In the past few months, so many conflicting statements, recommendations and guidelines have come out that it is no wonder women are more confused than ever as to when to get a mammogram. To put it simply, The American Congress of Obstetricians and Gynecologists, American College of Radiology, The Society for Breast Imaging, and the radiologists who practice at 30-year old Solis Mammography all agree that a woman should begin regular, annual mammograms at age 40. Experts agree that early detection is the best offense in the fight against breast cancer, regardless of confusing guidance from some organizations, made without critical breast imaging physicians on their panels. As of today, insurance companies still cover annual screenings starting at age 40, but this could be in jeopardy in the future if people are not educated about the potential harms of delayed screening.
In 2015 alone, 50,000 (22 percent) of the 230,000 women diagnosed with breast cancer in the United States were under the age of 50. We are astounded that any rational person would recommend women ignore screening and therefore, any potential cancer, allowing it to progress dangerously for any protracted period of time.
Medical research shows that annual mammograms for women between 40 and 64 years old are key, and that the earlier a woman and her physician discover a breast health issue, the easier her treatment options are for a better outcome. Women diagnosed with stage 0 or 1 breast cancer have a 100 percent 5-year survival rate, according to the American Cancer Society (ACS). The ACS also states that the decrease in breast cancer-related deaths over the past two decades is almost entirely attributed to mammography detection.
“Mammography is the single most effective method of early detection since it can often identify cancer several years before physical symptoms develop. It is the position of the American Cancer Society that the balance of benefits to possible harms strongly supports the value of regular breast cancer screening in women for whom it is recommended,” stated the ACS in its “2015-2016 Breast Cancer Facts & Figures” report.
Confusion created by new guidelines
In October 2015, the ACS issued new mammogram guidelines advising women to wait until the age of 45 to have their first mammogram. The ACS pointed to potential problems such as false-positive test results and over-diagnosis (which means there was thought to maybe be a cancer, but upon second evaluation, there wasn’t) as reasons for the change. Similarly, the U.S. Preventive Services Task Force (USPSTF) issued mammogram guidelines recommending women delay their first screenings until 50. These conflicting announcements have clouded the issue on what age a woman should begin annual screenings. And, more importantly, these guidelines delay the opportunity for early detection by a potentially life-altering 5 to 10 years. In addition, breast cancers in younger women have shown to be a lot more aggressive, therefore making early screening that much more important.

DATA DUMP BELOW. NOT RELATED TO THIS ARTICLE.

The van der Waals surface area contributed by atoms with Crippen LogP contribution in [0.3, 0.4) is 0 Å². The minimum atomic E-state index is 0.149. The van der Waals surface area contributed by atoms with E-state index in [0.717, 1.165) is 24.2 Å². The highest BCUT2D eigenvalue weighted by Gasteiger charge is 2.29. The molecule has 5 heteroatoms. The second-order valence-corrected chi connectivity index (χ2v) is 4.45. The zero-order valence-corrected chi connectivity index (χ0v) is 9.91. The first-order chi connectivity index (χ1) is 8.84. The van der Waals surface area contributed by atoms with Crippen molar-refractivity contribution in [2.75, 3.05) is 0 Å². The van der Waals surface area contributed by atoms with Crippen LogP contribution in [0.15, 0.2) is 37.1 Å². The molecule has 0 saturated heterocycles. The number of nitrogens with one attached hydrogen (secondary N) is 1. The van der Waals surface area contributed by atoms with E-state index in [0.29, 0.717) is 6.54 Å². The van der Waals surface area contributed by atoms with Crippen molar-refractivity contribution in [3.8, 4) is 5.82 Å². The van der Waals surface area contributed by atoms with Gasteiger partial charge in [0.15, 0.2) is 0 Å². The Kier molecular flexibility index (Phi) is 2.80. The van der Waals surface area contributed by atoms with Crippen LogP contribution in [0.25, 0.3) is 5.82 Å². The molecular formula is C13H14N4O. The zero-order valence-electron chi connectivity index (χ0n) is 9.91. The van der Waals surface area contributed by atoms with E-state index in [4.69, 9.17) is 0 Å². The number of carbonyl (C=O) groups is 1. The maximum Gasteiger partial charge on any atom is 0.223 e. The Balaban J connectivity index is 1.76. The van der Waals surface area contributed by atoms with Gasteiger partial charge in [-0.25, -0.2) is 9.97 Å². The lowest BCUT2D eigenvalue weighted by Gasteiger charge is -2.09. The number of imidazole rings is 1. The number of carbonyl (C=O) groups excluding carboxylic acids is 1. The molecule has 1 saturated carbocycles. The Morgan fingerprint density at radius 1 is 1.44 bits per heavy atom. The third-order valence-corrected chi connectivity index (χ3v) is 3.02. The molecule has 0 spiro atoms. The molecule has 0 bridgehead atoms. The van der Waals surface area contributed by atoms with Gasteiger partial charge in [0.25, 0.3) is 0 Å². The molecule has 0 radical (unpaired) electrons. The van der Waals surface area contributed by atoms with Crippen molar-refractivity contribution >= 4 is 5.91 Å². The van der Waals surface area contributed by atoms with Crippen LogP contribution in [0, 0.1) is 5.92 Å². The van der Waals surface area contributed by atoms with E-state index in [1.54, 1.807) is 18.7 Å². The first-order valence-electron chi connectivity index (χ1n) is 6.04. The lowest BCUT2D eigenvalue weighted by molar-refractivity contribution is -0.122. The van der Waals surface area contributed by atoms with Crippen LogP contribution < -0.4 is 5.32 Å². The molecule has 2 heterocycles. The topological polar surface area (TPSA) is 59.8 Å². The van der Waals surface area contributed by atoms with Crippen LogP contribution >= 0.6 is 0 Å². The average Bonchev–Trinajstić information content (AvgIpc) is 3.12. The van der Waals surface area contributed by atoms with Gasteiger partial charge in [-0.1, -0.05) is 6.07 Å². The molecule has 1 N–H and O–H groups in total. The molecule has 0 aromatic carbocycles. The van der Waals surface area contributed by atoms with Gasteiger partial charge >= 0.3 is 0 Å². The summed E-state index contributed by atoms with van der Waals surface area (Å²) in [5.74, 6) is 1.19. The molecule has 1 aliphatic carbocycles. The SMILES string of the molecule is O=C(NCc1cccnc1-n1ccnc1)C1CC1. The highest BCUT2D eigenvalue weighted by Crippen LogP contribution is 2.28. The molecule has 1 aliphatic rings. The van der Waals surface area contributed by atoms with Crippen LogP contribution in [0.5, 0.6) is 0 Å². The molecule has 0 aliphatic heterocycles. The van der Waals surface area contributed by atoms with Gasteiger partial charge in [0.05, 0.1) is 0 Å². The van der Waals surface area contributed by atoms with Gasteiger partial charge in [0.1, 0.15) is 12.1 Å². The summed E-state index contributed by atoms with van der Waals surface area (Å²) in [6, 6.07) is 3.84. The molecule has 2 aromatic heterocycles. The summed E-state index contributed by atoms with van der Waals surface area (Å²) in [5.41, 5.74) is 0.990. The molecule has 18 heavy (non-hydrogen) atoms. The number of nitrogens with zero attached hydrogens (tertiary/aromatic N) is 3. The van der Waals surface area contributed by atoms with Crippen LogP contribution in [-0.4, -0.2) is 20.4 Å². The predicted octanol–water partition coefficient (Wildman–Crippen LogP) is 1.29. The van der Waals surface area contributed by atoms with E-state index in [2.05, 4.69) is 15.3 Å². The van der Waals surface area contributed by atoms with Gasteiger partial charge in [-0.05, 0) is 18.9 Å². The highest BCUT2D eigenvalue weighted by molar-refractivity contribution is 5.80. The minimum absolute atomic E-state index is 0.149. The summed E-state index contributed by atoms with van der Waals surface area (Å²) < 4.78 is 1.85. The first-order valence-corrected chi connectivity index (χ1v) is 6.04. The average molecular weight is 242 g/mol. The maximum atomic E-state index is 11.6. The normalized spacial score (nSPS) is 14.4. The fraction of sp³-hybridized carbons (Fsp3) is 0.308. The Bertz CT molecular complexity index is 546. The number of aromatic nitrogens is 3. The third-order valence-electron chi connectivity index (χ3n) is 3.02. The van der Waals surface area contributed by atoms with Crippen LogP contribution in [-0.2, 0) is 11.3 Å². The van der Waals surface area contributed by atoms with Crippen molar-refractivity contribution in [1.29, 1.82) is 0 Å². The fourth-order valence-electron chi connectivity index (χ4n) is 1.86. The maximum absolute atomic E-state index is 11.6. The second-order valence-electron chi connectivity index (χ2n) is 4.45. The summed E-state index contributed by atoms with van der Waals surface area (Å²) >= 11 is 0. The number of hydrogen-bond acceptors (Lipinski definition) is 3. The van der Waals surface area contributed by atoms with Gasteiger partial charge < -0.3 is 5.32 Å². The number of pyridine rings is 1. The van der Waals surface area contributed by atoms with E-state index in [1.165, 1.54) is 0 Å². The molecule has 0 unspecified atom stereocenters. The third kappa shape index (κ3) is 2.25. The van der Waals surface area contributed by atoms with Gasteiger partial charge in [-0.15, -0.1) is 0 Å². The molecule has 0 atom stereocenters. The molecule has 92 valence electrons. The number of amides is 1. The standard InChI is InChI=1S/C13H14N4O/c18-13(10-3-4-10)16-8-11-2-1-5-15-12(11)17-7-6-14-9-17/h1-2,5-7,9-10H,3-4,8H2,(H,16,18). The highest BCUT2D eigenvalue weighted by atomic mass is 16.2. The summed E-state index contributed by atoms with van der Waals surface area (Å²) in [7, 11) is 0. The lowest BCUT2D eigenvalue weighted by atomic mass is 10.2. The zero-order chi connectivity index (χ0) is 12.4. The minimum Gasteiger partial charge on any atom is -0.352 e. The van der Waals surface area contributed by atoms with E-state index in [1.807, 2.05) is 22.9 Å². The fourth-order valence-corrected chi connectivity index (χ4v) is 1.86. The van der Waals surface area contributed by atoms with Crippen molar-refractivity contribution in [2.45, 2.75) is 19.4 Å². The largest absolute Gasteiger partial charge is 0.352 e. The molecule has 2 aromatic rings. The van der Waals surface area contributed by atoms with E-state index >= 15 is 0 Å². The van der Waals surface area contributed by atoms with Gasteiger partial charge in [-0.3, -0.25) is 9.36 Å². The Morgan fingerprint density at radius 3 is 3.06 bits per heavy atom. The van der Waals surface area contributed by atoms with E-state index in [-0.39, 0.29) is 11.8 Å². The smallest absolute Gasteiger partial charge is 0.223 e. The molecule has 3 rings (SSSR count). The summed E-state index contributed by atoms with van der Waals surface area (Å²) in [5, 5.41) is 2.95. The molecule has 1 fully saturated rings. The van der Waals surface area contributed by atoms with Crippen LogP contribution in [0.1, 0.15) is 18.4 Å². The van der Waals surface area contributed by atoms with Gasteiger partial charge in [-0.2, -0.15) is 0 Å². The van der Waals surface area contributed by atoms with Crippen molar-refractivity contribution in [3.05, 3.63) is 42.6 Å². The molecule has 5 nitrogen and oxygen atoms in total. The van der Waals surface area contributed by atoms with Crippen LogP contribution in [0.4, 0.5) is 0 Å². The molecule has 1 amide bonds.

The new and differing ACS and USPSTF guidelines increases the number of women who will be at risk of compromising their health. Both groups state the new guidelines don’t apply to women with first-degree family histories (i.e. mother, sister, or daughter), but research proves that family history only accounts for 13 percent of all breast cancer diagnoses.
One has to wonder if the new guidelines were set forth to aid insurance companies in limiting coverage. As of this publishing, insurance companies still pay 100 percent of a woman’s annual 2D mammogram annually commencing at 40 years of age. Some insurance carriers have already blocked 3D mammogram coverage, even though research shows that 3D mammography is the very best screening available. (According to the American Journal of Roentgenology, 2013, 3D mammography has proven a 37 percent reduction in unnecessary patient callbacks and a corresponding 40 percent increase in detection of breast cancers.) With the new guidelines, insurance companies have ammunition for mammography coverage limitations. For this reason, Solis Mammography participated in a lobbying effort that successfully resulted in congressional legislation, creating a two-year moratorium on denying mammography coverage for women in their 40s.